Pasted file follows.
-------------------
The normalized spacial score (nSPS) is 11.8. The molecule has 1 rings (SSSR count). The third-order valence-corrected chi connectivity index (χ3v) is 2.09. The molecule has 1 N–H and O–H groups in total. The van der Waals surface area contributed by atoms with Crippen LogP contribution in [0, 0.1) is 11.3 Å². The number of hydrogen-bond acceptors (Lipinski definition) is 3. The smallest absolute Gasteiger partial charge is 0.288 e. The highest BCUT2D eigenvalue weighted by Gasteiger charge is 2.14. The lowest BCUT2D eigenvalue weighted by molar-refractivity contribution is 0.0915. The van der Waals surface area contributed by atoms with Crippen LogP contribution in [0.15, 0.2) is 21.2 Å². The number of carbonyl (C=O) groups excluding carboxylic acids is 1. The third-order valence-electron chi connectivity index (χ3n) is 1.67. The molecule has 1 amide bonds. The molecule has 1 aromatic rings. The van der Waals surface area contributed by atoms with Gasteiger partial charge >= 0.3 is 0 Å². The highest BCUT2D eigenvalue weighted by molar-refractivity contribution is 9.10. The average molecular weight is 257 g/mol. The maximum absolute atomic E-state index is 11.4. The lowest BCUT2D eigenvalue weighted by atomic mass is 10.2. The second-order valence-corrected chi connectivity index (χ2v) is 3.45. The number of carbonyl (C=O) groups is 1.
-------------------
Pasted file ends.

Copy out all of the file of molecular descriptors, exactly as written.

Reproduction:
The normalized spacial score (nSPS) is 11.8. The molecule has 1 rings (SSSR count). The third-order valence-corrected chi connectivity index (χ3v) is 2.09. The molecule has 1 N–H and O–H groups in total. The van der Waals surface area contributed by atoms with Crippen LogP contribution in [0, 0.1) is 11.3 Å². The number of hydrogen-bond acceptors (Lipinski definition) is 3. The smallest absolute Gasteiger partial charge is 0.288 e. The highest BCUT2D eigenvalue weighted by Gasteiger charge is 2.14. The lowest BCUT2D eigenvalue weighted by molar-refractivity contribution is 0.0915. The van der Waals surface area contributed by atoms with Crippen LogP contribution in [0.15, 0.2) is 21.2 Å². The number of carbonyl (C=O) groups excluding carboxylic acids is 1. The third-order valence-electron chi connectivity index (χ3n) is 1.67. The molecule has 1 amide bonds. The molecule has 1 aromatic rings. The van der Waals surface area contributed by atoms with Gasteiger partial charge >= 0.3 is 0 Å². The highest BCUT2D eigenvalue weighted by molar-refractivity contribution is 9.10. The average molecular weight is 257 g/mol. The maximum absolute atomic E-state index is 11.4. The lowest BCUT2D eigenvalue weighted by atomic mass is 10.2. The second-order valence-corrected chi connectivity index (χ2v) is 3.45. The number of carbonyl (C=O) groups is 1.